Mathematical biology – by way of example

Mathematical biology takes many different forms depending on the practitioner. I take mine with one math and two biologys (the so-called “little m, big B”), but others like it stronger (“big M, little b”). Under my worldview, mechanistic models are a tool to analyze biological data; a tool that infuses our knowledge of the relevant biological processes into the analytical framework. That might sound very pie-in-the-sky, and so I’ve made up an example to illustrate what I mean. This example has been constructed so that it doesn’t require any advanced knowledge: if you know how to add and multiply – that’s all you’ll need to answer these questions.

In the example below, the relevant biological processes are described in the section what we know already. You will need to use logical thinking to relate the what we know already section to the data reported in the DATASHEET so that you can answer the questions.

If you have ever wondered ‘what is Theoretical Biology?’ this example helps to answer that question too. Specifically, the required steps to do modelling, as inspired by this example, would be: 1) to write down the information that goes in the what we know already section (you’d refer to these as the model assumptions); 2) to devise a scheme to relate what we know already with the biological quantities of interest (this is the model derivation step); and 3) to report the results of your analysis (model analysis and interpretation).

As you work through this example, think about the types of questions that you are able to answer and how fulfilling it is that careful thinking has enabled us to draw some valuable conclusions. Understand too, that a criticism of mathematical modelling is that, in reality, everything might not happen quite as perfectly as we describe it to happen in the what we know already section. These sentiments capture the good and the bad of mathematical modelling. Mathematical models enable new and exciting insights, but our excitement is temped because these insights are only possible owing to the assumptions that have been made, and while we do our best to make sure these assumptions are good, we know that these assumptions can never be prefect.

If this sounds like fun, then have a go at the example below. If you want to email me your answers, I can email you back to let you know how you did  (see here for my email address).



A new and unknown disease, Influenza X, has swept through a small town (popn. 100). Your task is to describe the characteristics of the disease. Health officials want to know:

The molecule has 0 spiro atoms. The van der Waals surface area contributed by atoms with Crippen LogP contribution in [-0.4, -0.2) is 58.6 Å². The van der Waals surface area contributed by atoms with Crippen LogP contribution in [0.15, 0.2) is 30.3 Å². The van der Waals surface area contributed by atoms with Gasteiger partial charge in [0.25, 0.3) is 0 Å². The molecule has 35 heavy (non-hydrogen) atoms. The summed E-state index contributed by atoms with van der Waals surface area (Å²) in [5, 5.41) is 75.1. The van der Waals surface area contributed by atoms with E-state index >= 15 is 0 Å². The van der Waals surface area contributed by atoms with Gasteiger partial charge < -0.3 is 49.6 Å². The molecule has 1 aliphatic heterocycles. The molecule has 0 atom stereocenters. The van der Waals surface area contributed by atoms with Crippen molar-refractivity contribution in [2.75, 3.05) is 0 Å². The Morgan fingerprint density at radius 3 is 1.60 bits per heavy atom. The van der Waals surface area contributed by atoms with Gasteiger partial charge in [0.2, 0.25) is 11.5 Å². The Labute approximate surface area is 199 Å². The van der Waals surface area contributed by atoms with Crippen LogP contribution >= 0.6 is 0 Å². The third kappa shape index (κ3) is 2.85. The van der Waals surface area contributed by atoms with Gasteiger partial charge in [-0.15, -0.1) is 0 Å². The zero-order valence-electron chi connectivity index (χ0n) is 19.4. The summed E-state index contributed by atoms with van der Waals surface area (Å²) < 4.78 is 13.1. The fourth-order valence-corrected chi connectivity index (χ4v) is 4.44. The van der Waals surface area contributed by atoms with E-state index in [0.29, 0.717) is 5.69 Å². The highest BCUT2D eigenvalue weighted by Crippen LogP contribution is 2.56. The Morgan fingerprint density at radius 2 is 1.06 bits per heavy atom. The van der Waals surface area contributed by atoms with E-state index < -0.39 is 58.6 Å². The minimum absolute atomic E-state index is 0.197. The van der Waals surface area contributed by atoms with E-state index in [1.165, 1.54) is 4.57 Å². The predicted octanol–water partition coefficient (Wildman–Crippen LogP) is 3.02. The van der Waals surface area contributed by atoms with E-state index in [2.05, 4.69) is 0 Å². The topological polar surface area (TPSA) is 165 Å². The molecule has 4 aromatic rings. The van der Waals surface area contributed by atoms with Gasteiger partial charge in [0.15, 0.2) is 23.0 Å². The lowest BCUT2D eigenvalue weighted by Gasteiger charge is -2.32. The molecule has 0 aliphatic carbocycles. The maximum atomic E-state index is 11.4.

1. How many days are citizens infected before they recover?
  2. What fraction of infected citizens died from the disease?
  3. What is the rate of becoming infected?

What we know already

During the epidemic, citizens can be classified into one of these four groups:

  • Susceptible
  • Infected
  • Recovered, or
  • Dead

As is shown in the diagram:

  • Only Susceptible citizens can be Infected.
  • Infected citizens either Die or Recover.
  • Citizens must have been Infected before they can Recover.
  • Only Infected citizens die from the disease.
  • Once they have Recovered, citizens cannot be re-infected.
  • All Infected citizens take the same number of days to Die or Recover.
  • During the epidemic no one enters or leaves the city. No babies are born; no one dies of anything other than Influenza X.

During the epidemic all that was recorded was the number of citizens who were Susceptible, Infected or Recoverd on each day and the number of people who had Died up until that point. This information is summarized in the DATASHEET provided at the end of this post. This information is also presented graphically below and you’ll get a better understanding of the data by considering how the graphs and the DATASHEET are related (Question 4).


  1. Fill in the missing values on the DATASHEET (below).
  2. How many days are citizens infected before they recover?
  3. What fraction of infected citizens died from the disease?
  4. Label the axes on the graphs.
  5. The transmission rate of Influenza X is 0.008 (the units have deliberately been omitted). Consider the graphs above and describe how this rate was estimated?
  6. How is the unknown quantity from the DATASHEET calculated?


Some definitions
  • If a patient is infected on Day 1 and recovers on Day 4 that patient is infected for 3 days (i.e., Day 1-3 inclusive).
  • Infected (cumulative) on Day T means the total number of citizens who have been infected any time from Day 1 to Day T (inclusive). Citizens who subsequently Died or Recovered are included in this number.

Related reading
For some of my older posts describing Mathematical Biology, you can start here.